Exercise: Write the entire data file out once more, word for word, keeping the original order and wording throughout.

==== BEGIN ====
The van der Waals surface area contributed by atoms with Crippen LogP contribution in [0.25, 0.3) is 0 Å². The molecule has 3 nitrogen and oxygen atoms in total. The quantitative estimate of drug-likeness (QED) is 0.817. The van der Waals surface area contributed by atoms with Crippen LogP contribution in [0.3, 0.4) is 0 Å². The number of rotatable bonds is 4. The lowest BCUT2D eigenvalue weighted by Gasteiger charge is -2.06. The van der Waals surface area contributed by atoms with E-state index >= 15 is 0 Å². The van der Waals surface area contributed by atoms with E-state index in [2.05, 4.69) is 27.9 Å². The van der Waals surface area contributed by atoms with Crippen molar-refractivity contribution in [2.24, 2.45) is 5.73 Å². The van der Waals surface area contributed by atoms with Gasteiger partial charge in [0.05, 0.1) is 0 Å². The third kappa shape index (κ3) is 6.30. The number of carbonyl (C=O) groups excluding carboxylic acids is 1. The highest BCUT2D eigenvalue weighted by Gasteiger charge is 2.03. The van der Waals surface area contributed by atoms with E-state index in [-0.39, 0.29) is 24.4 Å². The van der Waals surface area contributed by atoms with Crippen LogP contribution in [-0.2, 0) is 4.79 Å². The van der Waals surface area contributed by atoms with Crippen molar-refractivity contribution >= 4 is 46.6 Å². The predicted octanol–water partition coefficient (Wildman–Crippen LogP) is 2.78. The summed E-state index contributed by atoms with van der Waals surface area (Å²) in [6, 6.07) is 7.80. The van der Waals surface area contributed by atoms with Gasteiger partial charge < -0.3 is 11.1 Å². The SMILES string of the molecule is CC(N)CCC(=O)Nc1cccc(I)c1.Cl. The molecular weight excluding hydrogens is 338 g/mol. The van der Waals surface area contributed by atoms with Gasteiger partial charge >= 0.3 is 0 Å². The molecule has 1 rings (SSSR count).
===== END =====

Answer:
The van der Waals surface area contributed by atoms with Crippen LogP contribution in [0.25, 0.3) is 0 Å². The molecule has 3 nitrogen and oxygen atoms in total. The quantitative estimate of drug-likeness (QED) is 0.817. The van der Waals surface area contributed by atoms with Crippen LogP contribution in [0.3, 0.4) is 0 Å². The number of rotatable bonds is 4. The lowest BCUT2D eigenvalue weighted by Gasteiger charge is -2.06. The van der Waals surface area contributed by atoms with E-state index >= 15 is 0 Å². The van der Waals surface area contributed by atoms with E-state index in [2.05, 4.69) is 27.9 Å². The van der Waals surface area contributed by atoms with Crippen molar-refractivity contribution in [2.24, 2.45) is 5.73 Å². The van der Waals surface area contributed by atoms with Gasteiger partial charge in [0.05, 0.1) is 0 Å². The third kappa shape index (κ3) is 6.30. The number of carbonyl (C=O) groups excluding carboxylic acids is 1. The highest BCUT2D eigenvalue weighted by Gasteiger charge is 2.03. The van der Waals surface area contributed by atoms with E-state index in [-0.39, 0.29) is 24.4 Å². The van der Waals surface area contributed by atoms with Crippen LogP contribution in [-0.2, 0) is 4.79 Å². The van der Waals surface area contributed by atoms with Crippen molar-refractivity contribution >= 4 is 46.6 Å². The predicted octanol–water partition coefficient (Wildman–Crippen LogP) is 2.78. The summed E-state index contributed by atoms with van der Waals surface area (Å²) in [6, 6.07) is 7.80. The van der Waals surface area contributed by atoms with Gasteiger partial charge < -0.3 is 11.1 Å². The SMILES string of the molecule is CC(N)CCC(=O)Nc1cccc(I)c1.Cl. The molecular weight excluding hydrogens is 338 g/mol. The van der Waals surface area contributed by atoms with Gasteiger partial charge >= 0.3 is 0 Å². The molecule has 1 rings (SSSR count).